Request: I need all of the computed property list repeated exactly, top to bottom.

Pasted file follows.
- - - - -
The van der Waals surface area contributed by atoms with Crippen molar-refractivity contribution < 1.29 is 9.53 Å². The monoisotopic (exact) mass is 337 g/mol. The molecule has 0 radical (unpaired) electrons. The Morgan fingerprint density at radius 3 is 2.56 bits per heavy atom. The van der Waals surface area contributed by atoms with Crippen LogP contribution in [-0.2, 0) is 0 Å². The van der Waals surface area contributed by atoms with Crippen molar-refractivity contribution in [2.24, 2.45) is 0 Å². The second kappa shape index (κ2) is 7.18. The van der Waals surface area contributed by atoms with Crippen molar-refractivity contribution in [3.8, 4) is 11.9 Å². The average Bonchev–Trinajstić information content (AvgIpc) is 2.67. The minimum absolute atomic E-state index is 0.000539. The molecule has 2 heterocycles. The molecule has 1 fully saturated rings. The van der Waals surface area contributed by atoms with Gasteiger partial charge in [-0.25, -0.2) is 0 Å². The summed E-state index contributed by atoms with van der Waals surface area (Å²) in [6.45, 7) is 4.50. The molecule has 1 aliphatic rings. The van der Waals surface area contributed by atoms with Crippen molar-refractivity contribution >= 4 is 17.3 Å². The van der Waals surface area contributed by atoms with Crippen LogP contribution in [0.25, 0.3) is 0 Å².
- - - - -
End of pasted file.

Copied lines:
The van der Waals surface area contributed by atoms with Crippen molar-refractivity contribution < 1.29 is 9.53 Å². The monoisotopic (exact) mass is 337 g/mol. The molecule has 0 radical (unpaired) electrons. The Morgan fingerprint density at radius 3 is 2.56 bits per heavy atom. The van der Waals surface area contributed by atoms with Crippen LogP contribution in [-0.2, 0) is 0 Å². The van der Waals surface area contributed by atoms with Crippen molar-refractivity contribution in [2.24, 2.45) is 0 Å². The second kappa shape index (κ2) is 7.18. The van der Waals surface area contributed by atoms with Crippen molar-refractivity contribution in [3.8, 4) is 11.9 Å². The average Bonchev–Trinajstić information content (AvgIpc) is 2.67. The minimum absolute atomic E-state index is 0.000539. The molecule has 2 heterocycles. The molecule has 1 fully saturated rings. The van der Waals surface area contributed by atoms with Gasteiger partial charge in [-0.25, -0.2) is 0 Å². The summed E-state index contributed by atoms with van der Waals surface area (Å²) in [6.45, 7) is 4.50. The molecule has 1 aliphatic rings. The van der Waals surface area contributed by atoms with Crippen molar-refractivity contribution >= 4 is 17.3 Å². The van der Waals surface area contributed by atoms with Crippen LogP contribution in [0.25, 0.3) is 0 Å².